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Brokenness is generational but, doesn't always need to be. By Bambi Lynn

The seed of my existence came about more than fifty-three years ago this year, with two broken parents trying to learn how to survive the dysfunction, not understanding how they got together and even why they were forced, yet again, to be bringing into the world another child soon after their first child was born. The story of my parents was a difficult one.  My dad came from a very broken home, with alcohol the choice used for hiding from life. He saw so much abuse: no wonder he had no idea of how to treat someone with respect. Respect wasn’t modeled for him at home. I heard many stories growing up of the pain that my father would endure at the hands of a drunken father. He saw much abuse between his mom and dad. I can't imagine being a little boy and not being able to help your mom get away from a fist that was coming at her by a drunken husband. I couldn't imagine the torment that he experienced until years later when I and my siblings experienced it at the hands of our own father. I vaguely remember my grandparents. I remember my grandma cooking at the stove, with this big pot, and my grandfather sitting in the corner in the kitchen smoking cigarettes I remember the black eye my grandmother had as she looked down at the pot of soup she was making. I remember an old swing set outside their house that we played on, because we weren’t allowed in the house around the adults. I remember one time having to spend the night there and my father getting mad and grabbing me and throwing me across the room. We were in sleeping bags on the floor in the living room. I am not sure why we were even there I would have bad headaches even into my adult years from that throw across the room. The memories of my grandparent’s house are very few, because my parents went back and forth together in their relationship over the ten years that they were together. My father was taught that women had no value and that hitting them was the way to keep them in line. My father was taught that drinking till you couldn’t stand up was a way of life, and that is just what you did. He may of never was told to keep drinking. but the actions of my grandfather showed otherwise, all my uncles drank and most destroyed their relationships with the life of alcoholism. It was a sad way to lay a foundation for the next generation. There were not very many happy memories with my dad. The memories I do have are all meshed together with the trauma of the abuse that took place in my home. I knew from a very young age that I wasn’t wanted. I was told that every time my dad got drunk. It seemed to me every time I was around him, I could feel the disgust he had towards me. I didn’t understand it. I didn’t understand as a young girl why I had to cover my ears when he would say I didn’t belong to him. I didn’t understand why my brother and sister could go with him to places, but if I asked, it was a no. Either that or he was mad that he had to take me with him. Still, fifty years later, that sting of not belonging lingers in places of my life that I thought were buried to be left unspoken. I remember a memory when my dad had “changed” and wasn’t drinking anymore. My mother packed all of us up from our apartment on North Street, across the street from my grandma’s house, in order to move to Virginia to make a go of it one more time with my dad. I remember being so upset and not understanding why we needed to go. I would understand years later when I had to make some of those same choices in my own life. As an eight-year-old, it didn’t make sense for us to leave my grandma's chocolate chip cookies or the overnight stays or my cousins who lived next door and who were my childhood's fondest memories. Why did we have to leave for another chance? Maybe, just maybe, this time would be different. For a short while it was different. Booze wasn’t taking my father away and wasn’t taking the money, so we could survive. My dad had found a church. He had found some hope. But I still wasn’t liked by him. My dad would sing the “Old Rugged Cross” in church. One Sunday night service, the pastor asked him to come up to sing. My dad nudged my brother and sister to come up with him. When I began to move to come too, he told me to sit back down. It took me years to hear that song and not cry from such rejection. It took me years to listen to the words of that song and not feel the pain and the feeling that I couldn’t even make him proud in church. The sting of his hatred would be part of my life for years, as I would marry men that I thought loved me only to be betrayed yet again and again. I became my mom in many ways believing this time would be different. I thought If I could just be a better wife I wouldn't have been cheated on and left for another woman. I thought if I could find a way to make my husband happy, I would be hit again or called filthy names. I am not sure why I ever thought I could change a heart? Even now so many years later I still ask the questions what if. I have never gotten past the thought that these things aren't my fault. I carry such guilt of my abuse and I pray it through and ask God all the time to heal me of that pain of blaming myself. Abuse at a young age trains your brain in ways that you are at fault. Maybe just maybe I could have done something for my dad to love me, when his hatred for me had nothing to do with me. My exes cheating on me or putting their hands on me were their issues not mine. The trauma of abuse lingers on but, we can stop the cycle by not making it us but, them. The cycle ends when we choose it to end. When we choose to not carry other people's baggage. The consequences of decision will carry on but, the choice of them must stop with me.I am a victim of abuse, I was the innocent party of the abuse. But the buck must stop somewhere. So, it might as well be with me.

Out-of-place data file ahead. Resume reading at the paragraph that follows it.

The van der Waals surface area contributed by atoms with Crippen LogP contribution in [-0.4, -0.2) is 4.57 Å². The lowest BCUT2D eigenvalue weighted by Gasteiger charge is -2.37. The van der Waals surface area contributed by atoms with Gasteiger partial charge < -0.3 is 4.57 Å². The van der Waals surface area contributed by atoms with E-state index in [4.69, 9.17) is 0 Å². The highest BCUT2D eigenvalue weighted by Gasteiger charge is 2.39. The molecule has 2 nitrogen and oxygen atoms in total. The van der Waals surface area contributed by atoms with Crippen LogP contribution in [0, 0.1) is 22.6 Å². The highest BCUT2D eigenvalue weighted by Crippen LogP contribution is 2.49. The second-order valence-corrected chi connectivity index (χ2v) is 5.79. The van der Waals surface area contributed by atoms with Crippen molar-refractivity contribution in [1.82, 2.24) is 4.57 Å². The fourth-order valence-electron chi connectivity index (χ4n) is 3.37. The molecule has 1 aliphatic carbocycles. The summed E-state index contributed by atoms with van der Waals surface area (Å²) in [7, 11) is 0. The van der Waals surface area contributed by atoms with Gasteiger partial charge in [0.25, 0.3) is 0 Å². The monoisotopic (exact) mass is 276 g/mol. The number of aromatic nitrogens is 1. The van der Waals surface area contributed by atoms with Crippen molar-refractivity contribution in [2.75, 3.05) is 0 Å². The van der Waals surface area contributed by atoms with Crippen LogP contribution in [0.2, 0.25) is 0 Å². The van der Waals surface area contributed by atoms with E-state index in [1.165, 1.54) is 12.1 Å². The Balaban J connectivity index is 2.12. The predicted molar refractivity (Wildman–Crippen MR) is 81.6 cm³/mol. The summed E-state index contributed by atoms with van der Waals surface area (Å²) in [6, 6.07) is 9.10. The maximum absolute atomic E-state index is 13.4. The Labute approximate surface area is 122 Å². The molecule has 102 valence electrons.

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1 comment

Bambi. I’m finally receiving the blog!!!!!!!
And the north street memories came flooding in what great times we had and now I understand where you went!!

Beckie Milliman